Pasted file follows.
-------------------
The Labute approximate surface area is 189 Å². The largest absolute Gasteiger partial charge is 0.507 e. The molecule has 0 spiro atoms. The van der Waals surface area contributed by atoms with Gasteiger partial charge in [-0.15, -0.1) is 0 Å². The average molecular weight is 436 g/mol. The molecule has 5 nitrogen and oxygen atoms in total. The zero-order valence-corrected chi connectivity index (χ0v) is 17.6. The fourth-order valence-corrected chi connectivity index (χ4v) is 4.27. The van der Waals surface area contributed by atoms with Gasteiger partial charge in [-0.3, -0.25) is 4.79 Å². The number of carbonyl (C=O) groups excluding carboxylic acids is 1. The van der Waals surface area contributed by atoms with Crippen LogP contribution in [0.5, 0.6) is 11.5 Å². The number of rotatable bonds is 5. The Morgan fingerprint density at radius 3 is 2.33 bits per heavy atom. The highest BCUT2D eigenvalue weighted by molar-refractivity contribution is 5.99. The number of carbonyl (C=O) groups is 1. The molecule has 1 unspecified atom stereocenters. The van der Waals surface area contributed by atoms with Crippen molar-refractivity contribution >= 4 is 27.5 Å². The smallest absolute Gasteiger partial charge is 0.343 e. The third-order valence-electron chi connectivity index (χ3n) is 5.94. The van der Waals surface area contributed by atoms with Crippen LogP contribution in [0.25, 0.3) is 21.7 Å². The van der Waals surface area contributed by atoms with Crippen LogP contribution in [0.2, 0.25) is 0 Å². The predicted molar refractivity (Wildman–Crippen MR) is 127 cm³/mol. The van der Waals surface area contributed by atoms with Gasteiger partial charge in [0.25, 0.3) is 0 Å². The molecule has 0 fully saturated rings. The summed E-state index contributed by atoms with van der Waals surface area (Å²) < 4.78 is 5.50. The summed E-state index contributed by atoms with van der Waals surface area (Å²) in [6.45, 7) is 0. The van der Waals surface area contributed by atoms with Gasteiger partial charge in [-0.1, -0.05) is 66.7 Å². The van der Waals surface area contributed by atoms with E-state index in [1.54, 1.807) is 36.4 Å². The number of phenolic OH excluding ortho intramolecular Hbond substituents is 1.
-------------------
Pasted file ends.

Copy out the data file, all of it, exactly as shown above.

The Labute approximate surface area is 189 Å². The largest absolute Gasteiger partial charge is 0.507 e. The molecule has 0 spiro atoms. The van der Waals surface area contributed by atoms with Gasteiger partial charge in [-0.15, -0.1) is 0 Å². The average molecular weight is 436 g/mol. The molecule has 5 nitrogen and oxygen atoms in total. The zero-order valence-corrected chi connectivity index (χ0v) is 17.6. The fourth-order valence-corrected chi connectivity index (χ4v) is 4.27. The van der Waals surface area contributed by atoms with Gasteiger partial charge in [-0.3, -0.25) is 4.79 Å². The number of carbonyl (C=O) groups excluding carboxylic acids is 1. The van der Waals surface area contributed by atoms with Crippen LogP contribution in [0.5, 0.6) is 11.5 Å². The number of rotatable bonds is 5. The Morgan fingerprint density at radius 3 is 2.33 bits per heavy atom. The highest BCUT2D eigenvalue weighted by molar-refractivity contribution is 5.99. The number of carbonyl (C=O) groups is 1. The molecule has 1 unspecified atom stereocenters. The van der Waals surface area contributed by atoms with Crippen molar-refractivity contribution >= 4 is 27.5 Å². The smallest absolute Gasteiger partial charge is 0.343 e. The third-order valence-electron chi connectivity index (χ3n) is 5.94. The van der Waals surface area contributed by atoms with Crippen LogP contribution in [0.25, 0.3) is 21.7 Å². The van der Waals surface area contributed by atoms with Crippen LogP contribution in [0.2, 0.25) is 0 Å². The predicted molar refractivity (Wildman–Crippen MR) is 127 cm³/mol. The van der Waals surface area contributed by atoms with Gasteiger partial charge in [0.25, 0.3) is 0 Å². The molecule has 0 fully saturated rings. The summed E-state index contributed by atoms with van der Waals surface area (Å²) < 4.78 is 5.50. The summed E-state index contributed by atoms with van der Waals surface area (Å²) in [6.45, 7) is 0. The van der Waals surface area contributed by atoms with Gasteiger partial charge in [-0.1, -0.05) is 66.7 Å². The van der Waals surface area contributed by atoms with E-state index in [1.54, 1.807) is 36.4 Å². The number of phenolic OH excluding ortho intramolecular Hbond substituents is 1.